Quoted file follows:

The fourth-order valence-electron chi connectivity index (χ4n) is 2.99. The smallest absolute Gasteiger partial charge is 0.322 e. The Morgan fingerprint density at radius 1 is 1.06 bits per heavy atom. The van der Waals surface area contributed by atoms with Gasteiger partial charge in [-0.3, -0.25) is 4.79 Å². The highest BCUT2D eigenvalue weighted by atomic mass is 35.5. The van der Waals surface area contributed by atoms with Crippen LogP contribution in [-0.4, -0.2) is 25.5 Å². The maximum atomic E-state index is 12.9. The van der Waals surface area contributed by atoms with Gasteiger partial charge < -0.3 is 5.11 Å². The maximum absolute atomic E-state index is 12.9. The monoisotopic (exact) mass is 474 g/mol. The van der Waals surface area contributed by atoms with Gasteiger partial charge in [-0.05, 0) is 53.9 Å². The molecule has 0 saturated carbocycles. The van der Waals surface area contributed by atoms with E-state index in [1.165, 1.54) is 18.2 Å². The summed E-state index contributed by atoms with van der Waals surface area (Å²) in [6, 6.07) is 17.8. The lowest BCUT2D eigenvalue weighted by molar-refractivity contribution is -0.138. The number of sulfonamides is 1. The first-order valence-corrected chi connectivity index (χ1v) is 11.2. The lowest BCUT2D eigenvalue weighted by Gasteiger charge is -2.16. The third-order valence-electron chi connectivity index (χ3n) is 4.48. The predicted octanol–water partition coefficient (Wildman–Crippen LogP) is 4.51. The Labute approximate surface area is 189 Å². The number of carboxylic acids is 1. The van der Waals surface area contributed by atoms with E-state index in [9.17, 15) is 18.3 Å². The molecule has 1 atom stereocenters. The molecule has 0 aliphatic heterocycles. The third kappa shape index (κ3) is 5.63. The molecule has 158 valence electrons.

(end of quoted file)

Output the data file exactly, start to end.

The fourth-order valence-electron chi connectivity index (χ4n) is 2.99. The smallest absolute Gasteiger partial charge is 0.322 e. The Morgan fingerprint density at radius 1 is 1.06 bits per heavy atom. The van der Waals surface area contributed by atoms with Gasteiger partial charge in [-0.3, -0.25) is 4.79 Å². The highest BCUT2D eigenvalue weighted by atomic mass is 35.5. The van der Waals surface area contributed by atoms with Crippen LogP contribution in [-0.4, -0.2) is 25.5 Å². The maximum atomic E-state index is 12.9. The van der Waals surface area contributed by atoms with Gasteiger partial charge < -0.3 is 5.11 Å². The maximum absolute atomic E-state index is 12.9. The monoisotopic (exact) mass is 474 g/mol. The van der Waals surface area contributed by atoms with Gasteiger partial charge in [-0.05, 0) is 53.9 Å². The molecule has 0 saturated carbocycles. The van der Waals surface area contributed by atoms with E-state index in [1.165, 1.54) is 18.2 Å². The summed E-state index contributed by atoms with van der Waals surface area (Å²) in [6, 6.07) is 17.8. The lowest BCUT2D eigenvalue weighted by molar-refractivity contribution is -0.138. The number of sulfonamides is 1. The first-order valence-corrected chi connectivity index (χ1v) is 11.2. The lowest BCUT2D eigenvalue weighted by Gasteiger charge is -2.16. The third-order valence-electron chi connectivity index (χ3n) is 4.48. The predicted octanol–water partition coefficient (Wildman–Crippen LogP) is 4.51. The Labute approximate surface area is 189 Å². The number of carboxylic acids is 1. The van der Waals surface area contributed by atoms with E-state index in [9.17, 15) is 18.3 Å². The molecule has 1 atom stereocenters. The molecule has 0 aliphatic heterocycles. The third kappa shape index (κ3) is 5.63. The molecule has 158 valence electrons.